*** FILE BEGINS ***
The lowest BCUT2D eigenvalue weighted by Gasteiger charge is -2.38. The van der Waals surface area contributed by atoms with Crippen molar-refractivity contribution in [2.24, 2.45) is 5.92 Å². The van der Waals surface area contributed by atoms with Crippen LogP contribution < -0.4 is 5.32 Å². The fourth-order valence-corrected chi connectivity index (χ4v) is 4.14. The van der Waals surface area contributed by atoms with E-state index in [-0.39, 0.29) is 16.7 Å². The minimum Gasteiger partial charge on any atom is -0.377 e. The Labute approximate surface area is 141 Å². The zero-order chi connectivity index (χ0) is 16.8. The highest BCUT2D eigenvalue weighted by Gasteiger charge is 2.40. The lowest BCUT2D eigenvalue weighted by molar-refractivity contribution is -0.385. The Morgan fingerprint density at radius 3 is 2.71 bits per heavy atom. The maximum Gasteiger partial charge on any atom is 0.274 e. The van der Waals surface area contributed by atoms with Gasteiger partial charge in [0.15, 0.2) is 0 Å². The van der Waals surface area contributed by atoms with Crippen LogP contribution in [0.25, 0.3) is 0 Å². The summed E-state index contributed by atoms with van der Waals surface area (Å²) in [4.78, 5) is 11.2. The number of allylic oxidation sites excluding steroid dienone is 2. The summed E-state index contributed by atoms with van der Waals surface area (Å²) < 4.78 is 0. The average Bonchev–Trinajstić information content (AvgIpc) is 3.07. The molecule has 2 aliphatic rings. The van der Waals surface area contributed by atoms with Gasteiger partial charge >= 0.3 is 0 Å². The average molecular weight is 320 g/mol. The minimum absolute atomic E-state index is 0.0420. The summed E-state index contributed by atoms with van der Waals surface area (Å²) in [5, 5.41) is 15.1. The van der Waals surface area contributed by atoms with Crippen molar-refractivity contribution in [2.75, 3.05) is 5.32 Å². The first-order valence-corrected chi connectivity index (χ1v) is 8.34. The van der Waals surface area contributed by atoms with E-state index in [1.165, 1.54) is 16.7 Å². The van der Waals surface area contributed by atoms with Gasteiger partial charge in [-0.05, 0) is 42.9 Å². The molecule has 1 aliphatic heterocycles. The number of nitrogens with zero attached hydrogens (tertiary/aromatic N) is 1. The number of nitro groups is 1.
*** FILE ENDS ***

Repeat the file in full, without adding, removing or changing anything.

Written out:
The lowest BCUT2D eigenvalue weighted by Gasteiger charge is -2.38. The van der Waals surface area contributed by atoms with Crippen molar-refractivity contribution in [2.24, 2.45) is 5.92 Å². The van der Waals surface area contributed by atoms with Crippen LogP contribution < -0.4 is 5.32 Å². The fourth-order valence-corrected chi connectivity index (χ4v) is 4.14. The van der Waals surface area contributed by atoms with E-state index in [-0.39, 0.29) is 16.7 Å². The minimum Gasteiger partial charge on any atom is -0.377 e. The Labute approximate surface area is 141 Å². The zero-order chi connectivity index (χ0) is 16.8. The highest BCUT2D eigenvalue weighted by Gasteiger charge is 2.40. The lowest BCUT2D eigenvalue weighted by molar-refractivity contribution is -0.385. The Morgan fingerprint density at radius 3 is 2.71 bits per heavy atom. The maximum Gasteiger partial charge on any atom is 0.274 e. The van der Waals surface area contributed by atoms with Gasteiger partial charge in [0.15, 0.2) is 0 Å². The van der Waals surface area contributed by atoms with Crippen LogP contribution in [0.25, 0.3) is 0 Å². The summed E-state index contributed by atoms with van der Waals surface area (Å²) in [4.78, 5) is 11.2. The number of allylic oxidation sites excluding steroid dienone is 2. The summed E-state index contributed by atoms with van der Waals surface area (Å²) < 4.78 is 0. The average Bonchev–Trinajstić information content (AvgIpc) is 3.07. The molecule has 2 aliphatic rings. The van der Waals surface area contributed by atoms with Gasteiger partial charge >= 0.3 is 0 Å². The average molecular weight is 320 g/mol. The minimum absolute atomic E-state index is 0.0420. The summed E-state index contributed by atoms with van der Waals surface area (Å²) in [5, 5.41) is 15.1. The van der Waals surface area contributed by atoms with Crippen molar-refractivity contribution in [2.75, 3.05) is 5.32 Å². The first-order valence-corrected chi connectivity index (χ1v) is 8.34. The van der Waals surface area contributed by atoms with E-state index in [1.165, 1.54) is 16.7 Å². The van der Waals surface area contributed by atoms with Gasteiger partial charge in [-0.05, 0) is 42.9 Å². The molecule has 1 aliphatic heterocycles. The number of nitrogens with zero attached hydrogens (tertiary/aromatic N) is 1. The number of nitro groups is 1.